This does not bode well for the future of the church or our society. We are as Jesus said, "salt," but if we lose our saltiness how do we have any beneficial impact on our world? Even worse, we are losing our kids. Just last year, an alarming prediction was made that the size of the evangelical church in Americal will shrink by 1/2 in the next several decades, and most of the shrinkage will take place within the next generation.

The reduction of Christian influence upon our culture will have drastic consequences. It will become more dysfunctional and even dangerous as we turn away from the core values of our civilization in the pursuit of a hedonistic utopia. The problem with utopias is that they are imaginary, they cannot exist in the real world because the basic assumptions upon which the utopia is built do not match reality. Communism in Eastern Europe and the Soviet Union fell under the weight of its hypocrisy. It's promise of a worker's paradise was founded upon a false view of human nature and economics; it didn't "fit" the world we actually live in and crumbled in a heap of contradictions.

There is only one antidote for this poison; the truth. And yes, truth actually exists. One of the goals of my seminar is to defend the core values that flow from the Bible, not in some type of political defense of my personal point of view, but out of a concern for the loss of benefit that arises when we fail to adjust our decisions in life to the brute facts of reality. The reason that I am deeply convinced that absolute truth exists, is that I see the consequences of its disregard every day. Our present educational crisis is not primarily a crisis in what we teach our children but more a crisis in the things we assume about their character and nature, and thus our assumptions about how they are to be treated in the educational process. I am certainly no expert in education, but looking at the current rank of American schools in global education standards, one must assume that many of our approaches such as enhancing self-esteem, and emphasizing diversity have not led to improved results. Those methods were based upon both a rejection of the former Judeo-Christian assumptions about human nature and the assumption of enlightenment utopian beliefs that have now been shown to be counter-productive. Truth is real, and denying it only leads to tragic consequences.

The Bible tells us that judgment begins with the household of God. In other words, Christians must first deal with the issues of sin and unbelief before they can turn and speak to the outside world. Thus, any attempt to deal with the influence of relativism must begin with the encroachment of relativism in the church.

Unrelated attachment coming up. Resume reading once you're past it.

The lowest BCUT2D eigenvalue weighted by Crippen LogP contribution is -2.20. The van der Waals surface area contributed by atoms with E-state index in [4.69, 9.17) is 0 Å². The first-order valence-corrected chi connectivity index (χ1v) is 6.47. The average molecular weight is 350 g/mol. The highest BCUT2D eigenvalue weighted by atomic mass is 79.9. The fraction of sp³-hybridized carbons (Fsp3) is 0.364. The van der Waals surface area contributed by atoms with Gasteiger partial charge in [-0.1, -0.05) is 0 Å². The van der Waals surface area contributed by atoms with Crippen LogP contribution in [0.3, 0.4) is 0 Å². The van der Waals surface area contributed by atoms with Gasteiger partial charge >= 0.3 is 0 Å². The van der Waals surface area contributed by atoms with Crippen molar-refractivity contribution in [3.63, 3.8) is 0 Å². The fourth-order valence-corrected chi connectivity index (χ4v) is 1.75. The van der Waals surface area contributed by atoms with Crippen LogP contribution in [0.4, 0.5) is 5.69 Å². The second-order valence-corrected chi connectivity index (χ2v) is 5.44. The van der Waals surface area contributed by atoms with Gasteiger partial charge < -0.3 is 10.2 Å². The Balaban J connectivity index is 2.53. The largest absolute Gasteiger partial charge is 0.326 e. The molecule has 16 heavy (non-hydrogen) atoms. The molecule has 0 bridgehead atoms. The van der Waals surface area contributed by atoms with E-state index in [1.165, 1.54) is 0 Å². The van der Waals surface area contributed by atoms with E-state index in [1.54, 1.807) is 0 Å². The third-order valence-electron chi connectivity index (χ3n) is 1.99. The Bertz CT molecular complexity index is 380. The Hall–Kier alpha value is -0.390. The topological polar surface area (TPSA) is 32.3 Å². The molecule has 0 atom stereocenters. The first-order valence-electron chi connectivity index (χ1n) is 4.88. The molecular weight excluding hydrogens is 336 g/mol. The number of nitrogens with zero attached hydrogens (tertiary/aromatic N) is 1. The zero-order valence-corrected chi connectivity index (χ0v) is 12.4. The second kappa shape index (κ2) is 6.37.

None of this encroachment has taken place at the official or formal level. You will never hear a "relativistic" sermon from an evangelical pulpit. The encroachment has taken place at the personal and private level of individual Christian lives. All of us who follow Jesus are confronted by all the same pressures and influences of our deeply secular society that have produced the terrible confusion of our time. So, while every church publicly stands on the authority of Scripture and its teachings, many of the members don't in the recesses of their own personal convictions. This contradiction cannot remain hidden, it is already breaking out in things like the emerging church movement and the lack of church growth in the West. It stands behind the predictions of shrinkage in the next decades. The reason given for the shrinkage is that we have not given our children sufficient understanding for their faith to survive the arguments and attacks of secularism and relativism. We have not taught them how to defend the Bible or the historic doctrines of the Christian faith in the face of the increasing opposition we see in our culture. And, we have not taught them (nor has public education) the basic history, wisdom, and logic that stands behind Western civilization.

In a nutshell, then, my hope is to be able to speak to these issues in Sunday school classes, Bible studies, and week night services in any churches that will have me. I've already developed a powerpoint and many pages of notes, along with all the material I've accumulated in teaching apologetics and writing a book on apologetics in the past 19 years. I've given a title to the material, "Why Belief Matters," and I hope to get going on this as soon as possible. If anyone is interested in having me speak or teach in your church on this vital topic, please contact me by email, facebook, or through this blog. May we work diligently to enable a "yes" answer to the Lord's question while He walked the earth, "When the Son of Man returns, will he find faith on the earth?" (Luke 18:8)